By BRYAN CLARK
CHARLES TOWN – The Jefferson County Commission today fixed the residential level of its proposed ambulance fee to $40, less than half the amount proposed by the county’s Emergency Services Agency. The commission will vote next week on whether to adopt the proposed fee.
The move drew the ire of local volunteer fire chiefs, who say the total funds raised by the fee will be insufficient for departments to maintain reliable emergency medical services in the county.
The JCESA had sought to get a fee approved in the amount of $85, but presented the commission with a detailed budget outlining seven possible fee levels ranging from $85 to $45, along with the a breakdown of how the monies raised would be spent.
Included in the spending were salaries and benefits to cover nine dual-trained medical responders and firefighters, and two administrative staff to collect the proposed fee, along with funds to purchase the collections infrastructure needed. Also included were funds for equipping and training the nine responders and to purchase a new chase vehicle.
The final amount approved by the commissioners came after some haggling that saw Commissioner Dale Manuel move to set the fee at $60, and then at $55 with both motions failing in 2-3 votes with only Commissioner Lyn Widmyer siding with Manuel.
Commissioner Walt, on the other hand, said he was willing only to fund salaries and benefits for the new hires, and suggested $30 would be a more appropriate figure.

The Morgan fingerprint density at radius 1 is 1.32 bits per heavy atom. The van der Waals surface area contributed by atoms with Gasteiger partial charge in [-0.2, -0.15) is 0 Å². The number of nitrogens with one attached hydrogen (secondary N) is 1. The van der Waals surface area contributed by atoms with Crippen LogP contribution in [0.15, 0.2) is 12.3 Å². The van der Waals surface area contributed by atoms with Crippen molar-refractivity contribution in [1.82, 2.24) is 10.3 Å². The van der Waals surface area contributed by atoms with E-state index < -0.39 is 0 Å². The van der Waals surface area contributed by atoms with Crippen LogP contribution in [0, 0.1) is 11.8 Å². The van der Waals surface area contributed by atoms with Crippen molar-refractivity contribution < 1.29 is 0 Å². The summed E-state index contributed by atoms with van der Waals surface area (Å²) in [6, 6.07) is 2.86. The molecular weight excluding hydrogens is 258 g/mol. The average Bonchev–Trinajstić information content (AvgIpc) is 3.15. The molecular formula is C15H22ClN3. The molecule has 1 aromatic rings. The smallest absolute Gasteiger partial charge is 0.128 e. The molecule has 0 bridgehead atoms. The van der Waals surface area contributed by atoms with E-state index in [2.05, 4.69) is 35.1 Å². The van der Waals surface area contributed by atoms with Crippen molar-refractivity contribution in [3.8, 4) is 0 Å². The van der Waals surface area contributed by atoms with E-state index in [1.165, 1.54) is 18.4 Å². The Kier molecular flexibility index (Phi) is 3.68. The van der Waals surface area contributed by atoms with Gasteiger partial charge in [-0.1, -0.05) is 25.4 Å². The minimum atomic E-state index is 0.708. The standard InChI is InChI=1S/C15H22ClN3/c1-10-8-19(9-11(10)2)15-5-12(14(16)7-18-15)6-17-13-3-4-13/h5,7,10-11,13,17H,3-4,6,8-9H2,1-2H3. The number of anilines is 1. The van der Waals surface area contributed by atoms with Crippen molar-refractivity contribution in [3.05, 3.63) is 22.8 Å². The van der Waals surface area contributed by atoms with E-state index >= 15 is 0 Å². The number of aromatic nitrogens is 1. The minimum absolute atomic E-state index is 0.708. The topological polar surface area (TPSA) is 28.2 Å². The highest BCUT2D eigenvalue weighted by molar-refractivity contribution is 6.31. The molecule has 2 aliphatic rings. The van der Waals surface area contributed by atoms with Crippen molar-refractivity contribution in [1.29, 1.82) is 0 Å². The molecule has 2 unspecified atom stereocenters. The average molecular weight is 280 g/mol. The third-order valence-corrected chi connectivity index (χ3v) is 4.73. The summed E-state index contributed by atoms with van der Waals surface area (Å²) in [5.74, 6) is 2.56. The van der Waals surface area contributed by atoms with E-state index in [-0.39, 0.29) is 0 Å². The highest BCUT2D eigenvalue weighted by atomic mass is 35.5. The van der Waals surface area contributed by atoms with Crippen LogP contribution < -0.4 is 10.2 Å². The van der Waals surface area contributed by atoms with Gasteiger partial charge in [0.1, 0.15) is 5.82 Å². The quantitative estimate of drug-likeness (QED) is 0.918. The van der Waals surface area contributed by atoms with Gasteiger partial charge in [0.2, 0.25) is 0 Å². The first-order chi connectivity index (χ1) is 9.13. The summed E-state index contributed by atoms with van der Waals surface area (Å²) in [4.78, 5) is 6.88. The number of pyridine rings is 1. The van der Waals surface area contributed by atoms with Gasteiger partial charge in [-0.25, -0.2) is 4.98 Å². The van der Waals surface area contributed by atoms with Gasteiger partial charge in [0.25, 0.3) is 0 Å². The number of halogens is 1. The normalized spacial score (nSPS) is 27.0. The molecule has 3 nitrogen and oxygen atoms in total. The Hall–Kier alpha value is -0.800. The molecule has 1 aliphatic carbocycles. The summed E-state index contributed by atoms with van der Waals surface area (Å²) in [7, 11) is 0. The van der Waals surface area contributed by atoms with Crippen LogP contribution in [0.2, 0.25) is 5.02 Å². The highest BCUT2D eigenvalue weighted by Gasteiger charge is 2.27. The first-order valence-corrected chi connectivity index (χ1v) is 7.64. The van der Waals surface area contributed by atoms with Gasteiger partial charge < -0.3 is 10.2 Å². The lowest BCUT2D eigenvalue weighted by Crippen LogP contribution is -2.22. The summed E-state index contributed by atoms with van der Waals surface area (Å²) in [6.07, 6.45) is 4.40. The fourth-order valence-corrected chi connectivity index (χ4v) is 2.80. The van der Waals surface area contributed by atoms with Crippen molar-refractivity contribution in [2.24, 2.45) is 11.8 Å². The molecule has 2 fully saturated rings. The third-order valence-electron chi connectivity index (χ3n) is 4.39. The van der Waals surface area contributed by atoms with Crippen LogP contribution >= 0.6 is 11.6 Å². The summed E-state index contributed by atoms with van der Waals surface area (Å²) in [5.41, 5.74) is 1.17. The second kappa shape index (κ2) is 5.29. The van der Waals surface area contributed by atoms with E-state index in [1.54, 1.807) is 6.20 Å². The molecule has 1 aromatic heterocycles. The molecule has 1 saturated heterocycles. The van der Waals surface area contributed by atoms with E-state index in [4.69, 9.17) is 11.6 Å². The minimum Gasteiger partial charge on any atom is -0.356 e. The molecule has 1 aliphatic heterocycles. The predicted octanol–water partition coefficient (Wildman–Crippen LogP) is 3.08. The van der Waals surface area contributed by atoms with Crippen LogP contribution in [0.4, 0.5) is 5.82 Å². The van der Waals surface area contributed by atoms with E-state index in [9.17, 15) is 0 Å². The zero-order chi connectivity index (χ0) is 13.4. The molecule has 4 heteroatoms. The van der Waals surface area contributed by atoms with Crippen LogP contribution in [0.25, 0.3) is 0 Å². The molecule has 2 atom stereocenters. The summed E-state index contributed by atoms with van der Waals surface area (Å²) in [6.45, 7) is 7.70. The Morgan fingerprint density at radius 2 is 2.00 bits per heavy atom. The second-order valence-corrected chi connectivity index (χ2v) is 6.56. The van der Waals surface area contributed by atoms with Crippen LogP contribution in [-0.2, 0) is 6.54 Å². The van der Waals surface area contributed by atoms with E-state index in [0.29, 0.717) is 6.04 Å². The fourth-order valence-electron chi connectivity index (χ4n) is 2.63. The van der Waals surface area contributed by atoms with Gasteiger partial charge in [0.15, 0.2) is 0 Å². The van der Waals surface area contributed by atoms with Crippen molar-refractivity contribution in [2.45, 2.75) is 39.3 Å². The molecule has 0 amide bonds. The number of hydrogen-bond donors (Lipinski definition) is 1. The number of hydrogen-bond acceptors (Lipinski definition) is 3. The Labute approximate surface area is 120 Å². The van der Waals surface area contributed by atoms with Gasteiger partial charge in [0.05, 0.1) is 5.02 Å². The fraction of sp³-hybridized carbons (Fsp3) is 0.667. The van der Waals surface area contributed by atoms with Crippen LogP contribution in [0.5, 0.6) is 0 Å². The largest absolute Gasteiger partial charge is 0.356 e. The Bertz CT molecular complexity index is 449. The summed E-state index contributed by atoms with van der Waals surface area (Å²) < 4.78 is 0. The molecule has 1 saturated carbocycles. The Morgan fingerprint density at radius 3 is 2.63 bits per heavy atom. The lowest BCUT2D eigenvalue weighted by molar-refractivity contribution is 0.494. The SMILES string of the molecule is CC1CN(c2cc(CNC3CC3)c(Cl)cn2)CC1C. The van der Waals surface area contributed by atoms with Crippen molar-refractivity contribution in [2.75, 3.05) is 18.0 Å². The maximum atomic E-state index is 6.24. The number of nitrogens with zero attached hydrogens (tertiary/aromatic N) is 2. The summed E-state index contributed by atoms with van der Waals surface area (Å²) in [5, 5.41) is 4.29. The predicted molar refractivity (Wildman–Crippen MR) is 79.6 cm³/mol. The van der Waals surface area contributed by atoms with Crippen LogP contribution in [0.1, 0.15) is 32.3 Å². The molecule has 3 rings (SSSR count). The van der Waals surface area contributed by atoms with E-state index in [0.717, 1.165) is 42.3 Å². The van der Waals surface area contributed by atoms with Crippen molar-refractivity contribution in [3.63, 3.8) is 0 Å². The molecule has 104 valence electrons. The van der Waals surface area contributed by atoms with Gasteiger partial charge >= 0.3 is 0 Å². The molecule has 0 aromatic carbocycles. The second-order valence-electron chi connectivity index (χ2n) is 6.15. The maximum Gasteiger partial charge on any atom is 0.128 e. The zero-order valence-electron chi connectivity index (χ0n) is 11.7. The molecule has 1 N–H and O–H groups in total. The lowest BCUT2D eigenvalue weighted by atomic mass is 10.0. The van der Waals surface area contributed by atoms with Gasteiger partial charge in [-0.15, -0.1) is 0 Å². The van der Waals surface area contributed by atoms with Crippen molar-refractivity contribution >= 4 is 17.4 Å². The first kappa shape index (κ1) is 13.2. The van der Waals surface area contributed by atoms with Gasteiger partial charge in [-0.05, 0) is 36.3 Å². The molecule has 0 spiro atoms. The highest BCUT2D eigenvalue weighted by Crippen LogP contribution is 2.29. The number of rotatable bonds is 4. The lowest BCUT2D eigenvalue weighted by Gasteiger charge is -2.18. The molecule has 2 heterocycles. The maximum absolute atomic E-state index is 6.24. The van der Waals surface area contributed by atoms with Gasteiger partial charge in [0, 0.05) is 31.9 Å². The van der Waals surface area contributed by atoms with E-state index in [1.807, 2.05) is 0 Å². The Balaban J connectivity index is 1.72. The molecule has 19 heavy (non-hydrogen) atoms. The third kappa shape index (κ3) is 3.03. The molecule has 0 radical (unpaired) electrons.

Commissioner Jane Tabb agreed, saying, “Our taxpayers… don’t want to pay for a padded budget.”
After Manuel’s second motion failed, Pellish moved for a $40 fee, saying that would be sufficient to cover the salaries and benefits of the new responders. His motion passed 3-2, with both Widmyer and Manuel opposing it; Manuel called the $40 rate, “really the wrong way to go.”
Ronald Fletcher, president of the Fire and Rescue Association, said the county’s volunteer fire department were highly disappointed in the move.
“Forty dollars a year is a low expense for people, but the service you are going to be getting is just too low,” Fletcher said. “The volunteer stations are going to suffer. Their funding is going to be cut down. Our donations are going to go down. They’ve already seen a decrease in donations over the last five years.”
Fletcher said many companies had already seen donations decreasing over the last five years, adding that part of the reason for the decline is the proposed fire fee.
“People are anticipating a fee, and that is why we’ve seen donations go down,” he said. “We knew that was coming, but the fee was supposed to be a lot more to help offset those costs.
“Right now, some stations have seen a 30 percent cut, and some may even see a 50 or 60 percent cut in donations,” he said, adding that he expects the County Commission’s contribution to the companies to decline as well, given the county’s budget straits. “That number was supposed to increase, but I’m sure in a couple of weeks we’re going to see a decrease in this year’s budget.”
Fletcher said a higher fee level would have helped the county’s fire companies offset these financial difficulties, but that a $40 fee would be insufficient. He said setting the fee at such a low rate undervalues the services provided by local volunteer fire companies.
“That level is in no way going to fund what is supposed to be going on,” he said.